Western Canadian governments pin hopes on new liquids-rich plays
Vancouver, British Columbia (Platts)--26Dec2012/114 pm EST/1814 GMT
Government auctions of oil and natural gas exploration rights in Western
Canada have fallen to some of their lowest levels in the last 15 years and
hopes of a recovery in 2013 hinge on operators making a breakthrough in new
liquids-rich unconventional plays, according to consulting firms.
Land sales in Alberta, the traditional barometer of industry confidence,
slumped to C$1.12 billion ($1.13 billion) this year, down from last year's
record of C$3.64 billion.
Gas-driven British Columbia fell to its lowest dollar value since 1998
and lowest land area since 1978, with bid revenues slumping to C$139 million
from C$223 million in 2011 after posting C$7.7 billion in the previous decade
from its unconventional plays in the Montney, Horn River and Liard basins.
Saskatchewan, which relies heavily on a mixed bag of shale plays in its
Bakken and Lower Shaunavon formations, dropped to C$106 million from C$249
million in 2011.
The combined C$1.36 billion raised by the three provinces paled in
comparison with the record-setting years of C$4.24 billion in 2008 and C$5.01
billion in 2009.
Brad Hayes, president of Petrel Robertson Consulting, said Alberta and
British Columbia will need a surge in high-priced parcels within established
fairways, or the emergence of new fairways if they are "to see an increase in
overall land sale revenues."
Weakened industry confidence based on the outlook for natural gas prices
and, in Alberta's case, uncertainty over oil sands development until new
markets in the US, Canada and Asia are opened, was mirrored in the sharp drop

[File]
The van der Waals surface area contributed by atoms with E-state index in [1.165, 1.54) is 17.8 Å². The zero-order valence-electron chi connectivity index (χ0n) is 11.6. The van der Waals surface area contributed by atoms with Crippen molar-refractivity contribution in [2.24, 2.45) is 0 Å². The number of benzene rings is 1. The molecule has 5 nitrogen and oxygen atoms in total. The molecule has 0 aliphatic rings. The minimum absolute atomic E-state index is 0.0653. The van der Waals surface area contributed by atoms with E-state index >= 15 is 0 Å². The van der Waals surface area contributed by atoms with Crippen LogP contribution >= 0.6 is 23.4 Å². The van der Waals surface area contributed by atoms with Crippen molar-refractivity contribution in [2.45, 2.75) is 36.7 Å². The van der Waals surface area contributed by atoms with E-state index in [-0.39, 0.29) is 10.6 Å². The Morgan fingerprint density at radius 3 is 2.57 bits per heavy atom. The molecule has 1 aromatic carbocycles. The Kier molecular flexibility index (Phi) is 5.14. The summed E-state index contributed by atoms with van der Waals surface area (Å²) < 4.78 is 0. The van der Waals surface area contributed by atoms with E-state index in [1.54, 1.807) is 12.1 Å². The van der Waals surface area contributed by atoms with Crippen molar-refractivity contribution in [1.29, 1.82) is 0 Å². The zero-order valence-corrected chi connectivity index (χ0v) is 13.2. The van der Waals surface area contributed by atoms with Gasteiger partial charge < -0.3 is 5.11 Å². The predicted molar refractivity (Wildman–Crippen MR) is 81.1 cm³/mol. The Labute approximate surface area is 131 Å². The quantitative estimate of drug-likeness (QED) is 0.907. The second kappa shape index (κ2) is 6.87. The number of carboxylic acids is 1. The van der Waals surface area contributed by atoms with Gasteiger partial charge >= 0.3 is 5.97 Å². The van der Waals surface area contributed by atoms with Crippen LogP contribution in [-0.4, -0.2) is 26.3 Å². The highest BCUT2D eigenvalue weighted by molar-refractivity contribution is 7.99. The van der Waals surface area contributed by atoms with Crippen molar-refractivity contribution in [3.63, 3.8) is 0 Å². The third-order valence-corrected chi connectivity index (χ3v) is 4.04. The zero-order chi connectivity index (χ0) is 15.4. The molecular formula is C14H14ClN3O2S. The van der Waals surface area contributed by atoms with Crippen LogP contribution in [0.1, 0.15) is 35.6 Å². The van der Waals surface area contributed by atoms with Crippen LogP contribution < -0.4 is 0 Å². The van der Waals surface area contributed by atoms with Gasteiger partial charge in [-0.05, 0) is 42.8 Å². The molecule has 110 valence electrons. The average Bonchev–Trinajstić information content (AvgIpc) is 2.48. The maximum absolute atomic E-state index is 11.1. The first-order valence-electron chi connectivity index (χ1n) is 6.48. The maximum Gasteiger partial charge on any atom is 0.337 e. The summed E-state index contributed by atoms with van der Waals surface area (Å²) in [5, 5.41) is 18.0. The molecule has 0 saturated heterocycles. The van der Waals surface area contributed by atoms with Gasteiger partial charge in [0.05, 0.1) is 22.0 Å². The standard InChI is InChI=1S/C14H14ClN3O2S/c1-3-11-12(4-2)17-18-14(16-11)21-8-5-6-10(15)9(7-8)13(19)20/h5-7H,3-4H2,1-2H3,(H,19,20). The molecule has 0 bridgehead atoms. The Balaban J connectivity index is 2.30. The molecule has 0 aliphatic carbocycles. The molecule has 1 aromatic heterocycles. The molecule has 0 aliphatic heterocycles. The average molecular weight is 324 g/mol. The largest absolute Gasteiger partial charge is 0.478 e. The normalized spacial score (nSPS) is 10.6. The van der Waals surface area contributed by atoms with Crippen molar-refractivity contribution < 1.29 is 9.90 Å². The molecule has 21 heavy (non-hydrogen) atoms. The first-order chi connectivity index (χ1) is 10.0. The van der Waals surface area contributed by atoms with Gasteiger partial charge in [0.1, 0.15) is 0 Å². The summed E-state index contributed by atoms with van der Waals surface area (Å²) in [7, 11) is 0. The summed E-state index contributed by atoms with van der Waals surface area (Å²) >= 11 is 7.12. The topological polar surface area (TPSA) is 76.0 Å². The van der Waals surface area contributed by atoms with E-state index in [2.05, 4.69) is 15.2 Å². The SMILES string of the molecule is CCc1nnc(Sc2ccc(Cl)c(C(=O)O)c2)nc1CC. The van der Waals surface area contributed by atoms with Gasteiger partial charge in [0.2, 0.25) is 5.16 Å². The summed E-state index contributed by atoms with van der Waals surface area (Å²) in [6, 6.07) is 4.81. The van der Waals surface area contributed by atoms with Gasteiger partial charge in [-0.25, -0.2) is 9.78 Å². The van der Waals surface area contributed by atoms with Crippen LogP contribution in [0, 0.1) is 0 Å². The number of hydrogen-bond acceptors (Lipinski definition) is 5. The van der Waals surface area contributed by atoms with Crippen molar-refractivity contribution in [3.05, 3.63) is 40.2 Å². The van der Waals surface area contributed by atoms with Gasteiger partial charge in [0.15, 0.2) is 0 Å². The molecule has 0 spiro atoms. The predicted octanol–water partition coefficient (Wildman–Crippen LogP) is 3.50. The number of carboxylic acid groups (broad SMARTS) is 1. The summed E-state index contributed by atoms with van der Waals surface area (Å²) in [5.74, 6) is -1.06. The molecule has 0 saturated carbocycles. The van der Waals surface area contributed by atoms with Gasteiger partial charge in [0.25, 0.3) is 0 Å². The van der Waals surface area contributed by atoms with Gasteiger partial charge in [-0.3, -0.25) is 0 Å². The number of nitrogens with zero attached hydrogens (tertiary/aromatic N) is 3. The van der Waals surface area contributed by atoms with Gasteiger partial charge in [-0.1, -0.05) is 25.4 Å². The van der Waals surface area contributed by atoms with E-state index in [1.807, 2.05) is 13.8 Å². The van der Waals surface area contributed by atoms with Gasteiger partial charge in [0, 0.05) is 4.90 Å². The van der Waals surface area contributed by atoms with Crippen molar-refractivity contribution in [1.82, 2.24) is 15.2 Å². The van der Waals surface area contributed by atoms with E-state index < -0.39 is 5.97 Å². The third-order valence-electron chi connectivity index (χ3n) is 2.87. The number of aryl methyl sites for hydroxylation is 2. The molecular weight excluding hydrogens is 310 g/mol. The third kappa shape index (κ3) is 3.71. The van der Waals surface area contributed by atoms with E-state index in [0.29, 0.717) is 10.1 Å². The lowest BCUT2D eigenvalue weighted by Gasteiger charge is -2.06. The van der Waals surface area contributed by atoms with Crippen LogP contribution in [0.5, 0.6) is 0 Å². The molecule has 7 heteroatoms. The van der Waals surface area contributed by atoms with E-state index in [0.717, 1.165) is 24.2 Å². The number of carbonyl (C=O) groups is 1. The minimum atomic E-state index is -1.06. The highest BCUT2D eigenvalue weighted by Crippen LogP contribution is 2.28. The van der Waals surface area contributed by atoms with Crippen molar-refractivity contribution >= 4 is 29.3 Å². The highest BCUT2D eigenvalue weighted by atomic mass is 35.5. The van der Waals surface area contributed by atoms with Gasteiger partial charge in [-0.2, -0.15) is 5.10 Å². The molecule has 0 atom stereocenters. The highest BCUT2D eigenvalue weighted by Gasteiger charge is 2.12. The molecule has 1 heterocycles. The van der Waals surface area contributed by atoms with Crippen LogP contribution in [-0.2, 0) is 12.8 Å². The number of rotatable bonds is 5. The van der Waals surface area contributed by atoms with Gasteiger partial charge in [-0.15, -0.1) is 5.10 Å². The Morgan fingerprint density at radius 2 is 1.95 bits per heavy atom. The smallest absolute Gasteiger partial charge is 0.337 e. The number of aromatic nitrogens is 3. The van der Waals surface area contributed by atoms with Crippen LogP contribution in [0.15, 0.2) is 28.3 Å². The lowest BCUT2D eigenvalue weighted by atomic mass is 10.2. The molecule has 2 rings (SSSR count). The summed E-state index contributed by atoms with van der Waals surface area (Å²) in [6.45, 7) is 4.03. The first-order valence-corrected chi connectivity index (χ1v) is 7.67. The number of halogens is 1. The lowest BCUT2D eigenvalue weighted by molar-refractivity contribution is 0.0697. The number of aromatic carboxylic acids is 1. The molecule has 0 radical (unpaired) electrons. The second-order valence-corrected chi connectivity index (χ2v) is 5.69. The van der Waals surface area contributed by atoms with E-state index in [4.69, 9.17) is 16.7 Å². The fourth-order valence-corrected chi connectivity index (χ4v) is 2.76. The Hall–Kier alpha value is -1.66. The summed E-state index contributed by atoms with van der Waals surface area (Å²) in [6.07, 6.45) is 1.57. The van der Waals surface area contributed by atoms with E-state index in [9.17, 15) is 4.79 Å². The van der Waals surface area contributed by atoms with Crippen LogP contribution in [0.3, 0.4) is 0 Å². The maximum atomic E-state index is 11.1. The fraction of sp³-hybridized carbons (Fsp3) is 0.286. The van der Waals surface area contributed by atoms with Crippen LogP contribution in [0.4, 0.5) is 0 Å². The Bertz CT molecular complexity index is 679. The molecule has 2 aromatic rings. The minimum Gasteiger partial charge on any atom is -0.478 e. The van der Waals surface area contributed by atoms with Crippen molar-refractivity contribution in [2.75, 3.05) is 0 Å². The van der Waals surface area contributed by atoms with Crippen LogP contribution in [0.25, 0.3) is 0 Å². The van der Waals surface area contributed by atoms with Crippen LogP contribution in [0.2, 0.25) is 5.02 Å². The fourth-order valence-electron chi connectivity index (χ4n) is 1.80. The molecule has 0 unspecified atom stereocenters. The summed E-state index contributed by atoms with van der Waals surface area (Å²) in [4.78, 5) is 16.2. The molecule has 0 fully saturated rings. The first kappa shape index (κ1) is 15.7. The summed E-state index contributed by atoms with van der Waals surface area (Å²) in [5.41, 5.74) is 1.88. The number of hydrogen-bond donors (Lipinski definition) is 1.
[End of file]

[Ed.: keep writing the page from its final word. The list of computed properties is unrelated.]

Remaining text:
in land volumes and average land prices.
In Alberta, 3.16 million hectares (8.89 million acres) changed hands
this year at a per-hectare average of C$355, compared with 4.6 million
hectares at an average C$790 in 2011.
Saskatchewan sold 397,119 hectares at an average C$266, compared with
504,395 hectares averaging C$493 million last year.
British Columbia easily led the per-hectare average at C$1,020 from
136,521 hectares, after nosediving to 191,534 hectares in 2011 at a
pre-hectare average of about C$1,303, following several years of averages
Hayes said many companies in Alberta are looking for expiring leases "so
we will continue to see the odd high-priced parcel spring up."
He also said there are indications that someone has identified a deeper
play in the southern Duvernay shale fairway, which has attracted intensive
land sales, drilling and deal-making in the past two years and could point to
a deeper carbonate play.
Steven Hager, senior exploration analyst with Canadian Discovery, said
heavy spending in the Duvernay acreage at Alberta's last sale of 2012
included one parcel of 3,840 acres that "is a typical mixed rights block"
offsetting wells drilled by Encana, Talisman Energy and Sinopec Daylight
Energy probing liquids-rich shale gas potential.
In British Columbia, the main target is the Montney play, where
operators are expanding east and north of the original play, where liquids
and oil are "likely to be more abundant in updip areas than in some of the
deeper parts of the fairway," he said.
Hayes said there is "still long-term value in British Columbia's main
drivers, such as the Montney and other unconventional reservoirs. It appears
to me that land sales in British Columbia are more focused on high-value, hot
In Saskatchewan, Energy Minister Tim McMillan on Monday said he was
encouraged by bids of more than C$1 million on each of two oil sands permits,
where operators are turning their attention to prospects on the eastern edge
of Alberta's big regional plays.
He said the government is optimistic that the results of "exploratory
oil sands work will provide further insight into the potential of the
resource in this province."
But Hayes said the distance of Saskatchewan's oil sands deposits from
infrastructure will add "greatly to capital expenditures. With there being
far fewer thermal projects and no oil sands mining in Saskatchewan, investors
might discount value," he said.
--Gary Park, firstname.lastname@example.org